A Guide To Castelli Chamois Cream

The more you ride, the more important having a good chamois cream becomes. Its ability to keep you comfortable, chafe-free and fight off bacteria makes it an essential part of the pre-ride ritual. But why chamois? And how has Castelli brought this classic cycling product bang up to date?

A brief history of the chamois

Traditionally, cycling shorts used a leather pad made from the skin of chamois mountain goats – the same kind of smooth, super-soft leather used for polishing and drying cloths. These humble leather pads, stitched into the cycling shorts of old, soaked up sweat and helped to reduce chafing. On the downside, the leather became stiff over time with repeated washing and drying – also harbouring nasty, saddle sore inducing bacteria.

Riders introduced the use of a viscous cream that would keep the leather supple, reduce the chance of sores and provide an extra layer of friction-reducing gunk. While leather pads disappeared during the 1980s, today's chamois creams – including Castelli's own Linea Pelle – stay true to that original purpose.

When is chamois cream not chamois cream?

Castelli Linea Pelle Chamois Dry Lube is designed for modern shorts with microfibre seat pads. While these might already offer plenty of comfort – and won't dry a stiff and rough as tree bark – chamois cream is still essential for avoiding skin-on-skin chafing and unwanted bacteria, especially when riding day after day.

The cream can be applied to either the short pad or your skin. We generally find the latter is best, making sure to cover anywhere where skin might rub on skin, such as the top of the thigh. There's usually no need to slather it all over your cheeks!

Linea Pelle dries fast, leaving a layer of anti-friction and anti-fungal protection. Being drier than other creams means it doesn't attract dirt or mat hairs. It also removes the soggy, cold-nappy feel of some other chamois creams and doesn't block pores, all while retaining the benefits of tea tree oil, shea butter and aloe extracts that give a fresh antibacterial treatment to help fight infection over extended rides and tours.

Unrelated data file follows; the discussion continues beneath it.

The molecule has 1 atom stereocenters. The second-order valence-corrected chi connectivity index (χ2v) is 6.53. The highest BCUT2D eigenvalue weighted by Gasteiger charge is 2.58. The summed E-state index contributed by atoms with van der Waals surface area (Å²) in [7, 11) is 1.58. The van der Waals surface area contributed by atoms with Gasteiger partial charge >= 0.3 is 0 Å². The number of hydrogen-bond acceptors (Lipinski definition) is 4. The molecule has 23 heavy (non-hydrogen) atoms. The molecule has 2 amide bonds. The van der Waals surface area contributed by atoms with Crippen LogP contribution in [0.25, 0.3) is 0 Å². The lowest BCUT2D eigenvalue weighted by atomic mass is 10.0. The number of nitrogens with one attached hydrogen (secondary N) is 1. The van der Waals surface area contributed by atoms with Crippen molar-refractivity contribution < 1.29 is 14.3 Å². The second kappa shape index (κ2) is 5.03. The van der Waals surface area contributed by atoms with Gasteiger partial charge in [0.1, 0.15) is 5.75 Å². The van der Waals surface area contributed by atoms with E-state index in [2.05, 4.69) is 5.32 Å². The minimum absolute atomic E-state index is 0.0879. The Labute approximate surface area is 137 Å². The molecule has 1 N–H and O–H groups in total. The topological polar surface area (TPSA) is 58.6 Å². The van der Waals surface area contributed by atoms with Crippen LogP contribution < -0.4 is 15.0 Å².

If the idea of a dry chamois cream seems weird, rubbing a tiny amount between thumb and forefinger makes everything clear – it disappears almost immediately leaving a slick, clean feel. Another benefit is that you can then instantly use your smartphone without leaving greasy streaks – something impossible with other wet creams.

Two squirts of the dispenser should be enough for most people. Again, concentrate on applying this to where the skin folds or creases, where skin touches skin and the very tops of the inner thigh.

The tube has been designed to be carried in airline hand luggage and while this might seem small initially, a little Linea Pelle goes a long way. Additionally, the design means it's impossible to get cross contamination – it's a cream that you could share, not something you would do with a tub!

Like the Gabba jersey, Linea Pelle Chamois Dry Lube is another example of Castelli changing the cycling landscape. Sure, you might not think you want a dry chamois cream, but then you probably didn't think you ever wanted a water resistant aero cycling jersey, either. So what are you waiting for?

Do I really need chamois cream?

Most riders are going to be more comfortable and maintain a healthier cycling lifestyle by using chamois cream. Even those who choose Castelli's top-end Progetto X2 Air seat pad – and benefit from its two independent layers, which move against one another, reducing friction – can still make the most of the antibacterial agents that make riding day after day a pleasure rather than pain once bacteria builds up.

Even with chamois cream though, good cycling hygiene is absolutely essential. If you've got a long ride to your event, use baby wipes before you get changed; never wear underwear when cycling; and after you've crossed the line, get your shorts off and in the wash as soon as possible.

Surely there are loads of inexpensive alternatives?

There are indeed many alternatives to cycling chamois cream, but we've not found any to match up to the good stuff, failing as they do to provide that crucial mix of lubrication and antibacterial agents. Here's our take on common chamois solutions.

Antiseptic cream

Products like Savlon are great antibacterial agents but won't offer much slip-slide lubrication and are quickly absorbed, making them less than ideal for longer rides. You'll get through them quickly too.

Nappy rash cream

Products such as Sudocrem are actually astringents, which means they'll actually dry your skin out. Great for curing nappy rash – not good before a 100-mile ride.

Cocoa butter

Cocoa butter might feel nice going on and it's great for softening the skin, but isn't antibacterial or a long-lasting lubricant suitable for cycling.

Petroleum jelly

Products like Vaseline are great for lubrication, but again, they aren't antibacterial. Also, if you take away the brand name, it's not exactly a herbal skin-pampering wonder.